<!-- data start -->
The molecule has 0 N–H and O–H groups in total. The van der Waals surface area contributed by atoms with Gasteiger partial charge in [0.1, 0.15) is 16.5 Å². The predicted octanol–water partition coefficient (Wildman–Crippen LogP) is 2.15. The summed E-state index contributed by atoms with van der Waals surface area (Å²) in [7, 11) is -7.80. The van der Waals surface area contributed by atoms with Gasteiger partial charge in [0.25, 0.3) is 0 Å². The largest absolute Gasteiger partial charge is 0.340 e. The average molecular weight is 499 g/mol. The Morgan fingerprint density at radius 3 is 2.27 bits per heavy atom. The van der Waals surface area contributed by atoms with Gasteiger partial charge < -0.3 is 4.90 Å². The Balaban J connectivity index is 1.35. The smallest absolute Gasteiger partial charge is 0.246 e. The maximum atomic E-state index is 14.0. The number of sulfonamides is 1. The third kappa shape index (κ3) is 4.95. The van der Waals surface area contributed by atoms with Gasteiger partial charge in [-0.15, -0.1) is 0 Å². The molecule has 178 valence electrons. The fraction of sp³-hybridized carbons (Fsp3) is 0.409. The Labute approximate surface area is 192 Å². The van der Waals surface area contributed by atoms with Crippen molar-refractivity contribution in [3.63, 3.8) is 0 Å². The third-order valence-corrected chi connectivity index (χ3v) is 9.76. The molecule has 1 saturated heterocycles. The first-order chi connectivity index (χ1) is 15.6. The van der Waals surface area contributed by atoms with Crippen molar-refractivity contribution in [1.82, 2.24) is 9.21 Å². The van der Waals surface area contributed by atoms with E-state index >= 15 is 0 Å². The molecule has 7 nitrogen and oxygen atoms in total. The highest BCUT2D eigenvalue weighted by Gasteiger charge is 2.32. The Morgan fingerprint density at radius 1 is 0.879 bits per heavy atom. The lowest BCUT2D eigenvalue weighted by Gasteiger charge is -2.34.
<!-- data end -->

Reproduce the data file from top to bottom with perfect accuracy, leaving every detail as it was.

The molecule has 0 N–H and O–H groups in total. The van der Waals surface area contributed by atoms with Gasteiger partial charge in [0.1, 0.15) is 16.5 Å². The predicted octanol–water partition coefficient (Wildman–Crippen LogP) is 2.15. The summed E-state index contributed by atoms with van der Waals surface area (Å²) in [7, 11) is -7.80. The van der Waals surface area contributed by atoms with Gasteiger partial charge in [0.25, 0.3) is 0 Å². The largest absolute Gasteiger partial charge is 0.340 e. The average molecular weight is 499 g/mol. The Morgan fingerprint density at radius 3 is 2.27 bits per heavy atom. The van der Waals surface area contributed by atoms with Gasteiger partial charge < -0.3 is 4.90 Å². The Balaban J connectivity index is 1.35. The smallest absolute Gasteiger partial charge is 0.246 e. The maximum atomic E-state index is 14.0. The number of sulfonamides is 1. The third kappa shape index (κ3) is 4.95. The van der Waals surface area contributed by atoms with Gasteiger partial charge in [-0.15, -0.1) is 0 Å². The molecule has 178 valence electrons. The fraction of sp³-hybridized carbons (Fsp3) is 0.409. The Labute approximate surface area is 192 Å². The van der Waals surface area contributed by atoms with Crippen molar-refractivity contribution in [3.63, 3.8) is 0 Å². The third-order valence-corrected chi connectivity index (χ3v) is 9.76. The molecule has 1 saturated heterocycles. The first-order chi connectivity index (χ1) is 15.6. The van der Waals surface area contributed by atoms with Crippen molar-refractivity contribution in [1.82, 2.24) is 9.21 Å². The van der Waals surface area contributed by atoms with E-state index >= 15 is 0 Å². The molecule has 7 nitrogen and oxygen atoms in total. The highest BCUT2D eigenvalue weighted by Gasteiger charge is 2.32. The Morgan fingerprint density at radius 1 is 0.879 bits per heavy atom. The lowest BCUT2D eigenvalue weighted by Gasteiger charge is -2.34.